Summary of recoveries, revenues and year-end account balances ($000)

Item2006/072007/082008/092009/102010/11 (Projected)
Year Start SPA Balance$17,169.8$12,366.8$25,940.0$21,790.1$15,046.6
Recoveries/ Expenditures($58,654.0)($58,450.0)($61,641.2)($64,205.0)($65,683.2)
Year End SPA Balance$12,366.8$25,940.0$21,790.0$15,046.6$24,107.4

Operating expenditures for the Fish and Wildlife Program, including enforcement, amounted to $99 million in fiscal year 2009/10. Approximately 64% percent of these expenditures ($64.2 million) were supported by recoveries from the Fish and Wildlife SPA. The remaining $34.8 million in program expenditures were supported by funding from the CRF.


Throughout 2009/10, the Fish and Wildlife Program continued to focus on its goal of providing leadership and direction in sustaining healthy ecosystems, managing the province’s fish and wildlife resources and in maintaining or enhancing social, economic and cultural benefits derived from these resources.

SPA and CRF funds were integrated for program delivery with 64% being funded from the Fish and Wildlife SPA. The Fish and Wildlife program achievements from both funding sources for 2009/10 include the following.

  • Province-wide Hazard Analysis and Critical Control Point (HACCP) planning training for commercial bait harvesters to reduce the risk of the spread of invasive species (e.g., round goby, spiny waterflea etc.) was completed in 2009. A total of 763 harvesters have now completed the training sessions.
  • Fisheries Management Zone (FMZ) Councils and Planning:
    • Zone wide Fisheries Management Plans completed with council support and new regulations implemented in FMZs 6, 17 and 10 (lake trout only). New regulations provided additional angling opportunities as well as additional protection for vulnerable species.
    • Fisheries Management Zone Councils established for all Great Lakes Zones.
    • Improved reporting to the public through 14 fact sheets on status of Ecological Framework for Fisheries Management (monitoring, regulations, and councils) - released over the last 2 years
    • Fisheries Management Zone council process initiated (including development of background materials) in FMZs 4, 5, 11, 12. Project plans have been initiated for FMZs 8 and 15
    • Completed Fisheries Background Reports for FMZs 8 &11 and Fisheries assessment of Specially Designated waters in FMZ 10 – French River and FMZ 11 – Lake Nipissing.
  • New regulations included in the 2010 fishing regulations summary were developed to protect the sustainability of fish populations, protect the quality of valuable fisheries and to provide additional angling opportunities where they are sustainable. Some of these regulations include:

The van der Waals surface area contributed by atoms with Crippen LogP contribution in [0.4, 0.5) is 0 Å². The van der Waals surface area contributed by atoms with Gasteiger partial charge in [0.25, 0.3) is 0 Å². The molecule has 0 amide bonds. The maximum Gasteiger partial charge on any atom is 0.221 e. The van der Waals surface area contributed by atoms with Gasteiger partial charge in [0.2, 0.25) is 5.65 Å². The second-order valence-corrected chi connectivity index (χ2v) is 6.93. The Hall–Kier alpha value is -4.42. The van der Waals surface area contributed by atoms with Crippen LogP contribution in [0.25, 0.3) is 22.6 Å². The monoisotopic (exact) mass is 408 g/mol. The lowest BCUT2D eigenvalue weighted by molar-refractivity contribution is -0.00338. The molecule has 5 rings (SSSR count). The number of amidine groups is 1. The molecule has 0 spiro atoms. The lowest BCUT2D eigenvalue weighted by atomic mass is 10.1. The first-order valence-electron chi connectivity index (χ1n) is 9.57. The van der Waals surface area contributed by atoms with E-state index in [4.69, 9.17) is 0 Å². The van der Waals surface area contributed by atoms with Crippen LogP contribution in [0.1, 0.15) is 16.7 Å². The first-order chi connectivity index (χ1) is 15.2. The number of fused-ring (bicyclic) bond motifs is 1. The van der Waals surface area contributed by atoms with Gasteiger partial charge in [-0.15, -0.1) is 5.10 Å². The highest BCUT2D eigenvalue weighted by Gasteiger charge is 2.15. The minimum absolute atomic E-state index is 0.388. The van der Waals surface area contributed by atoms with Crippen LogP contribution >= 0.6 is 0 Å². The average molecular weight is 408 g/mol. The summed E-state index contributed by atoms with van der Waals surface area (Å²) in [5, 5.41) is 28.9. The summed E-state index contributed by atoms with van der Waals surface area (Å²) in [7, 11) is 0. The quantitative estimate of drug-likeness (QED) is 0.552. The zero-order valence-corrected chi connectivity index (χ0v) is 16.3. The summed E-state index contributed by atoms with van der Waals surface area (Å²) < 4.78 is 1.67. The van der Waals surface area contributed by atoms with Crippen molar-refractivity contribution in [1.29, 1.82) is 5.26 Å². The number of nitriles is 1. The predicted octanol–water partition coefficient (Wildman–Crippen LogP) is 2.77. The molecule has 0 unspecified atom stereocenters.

• Longer lake trout seasons, streamlined bass and pike limits in FMZ 6
    • New lake trout regulations in FMZ 10
    • New size-based regulation for walleye in FMZ 17 and new year-round angling opportunities for sunfish, crappie, perch and northern pike
  • Approximately 7.1 million fish were stocked by MNR in 2009/10 to support programs aimed at both rehabilitation of native fish stocks (4.6 million, which includes 2.9 million lake trout in the Great Lakes) and put-grow-and-take fisheries (2.5 million).
  • Support of lake sturgeon recovery as part of the Huron – Erie corridor initiative (Detroit River, St. Clair River and Lake St. Clair).
  • Reached / supported commercial fishing arrangements with seven First Nations communities; on-going discussions with several other communities regarding fisheries interests including negotiations of new commercial fishing agreements.
  • Support Great Lakes Policy in developing and updating commercial fisheries policies.
  • 378 lakes monitored over last 2 years & additional 216 lakes in 2010 via Broad-scale Monitoring program; ongoing intensive monitoring of Great Lakes, Specially Designated Waters and Fisheries Assessment Unit lakes.
  • Support to United States Fish and Wildlife Service assisting in the prevention of Asian carp into the Great Lakes via the Chicago Shipping Channel.
  • Fisheries Monitoring:
    • 378 lakes monitored over last 2 years & additional 216 lakes in 2010 via Broad-scale Monitoring program; ongoing intensive monitoring of Great Lakes, Specially Designated Waters and Fisheries Assessment Unit lakes.
      • Fish were collected from 200 lakes and were monitored to describe the fish community, estimate abundance and describe such characteristics as length and weight as well as contaminants.
      • Information was collected about water temperatures, oxygen levels, and clarity from about 200 lakes, and water samples were sent to the Ministry of the Environment for analysis.
      • 175 lakes were sampled for invasive species such as spiny waterflea and rock bass. Estimates of fishing pressure were carried out on 250 lakes.
      • Data has been entered and a preliminary analysis completed. Standardized methods for recording data have been developed so that information can be compared among zones, waterbodies, and between sample years.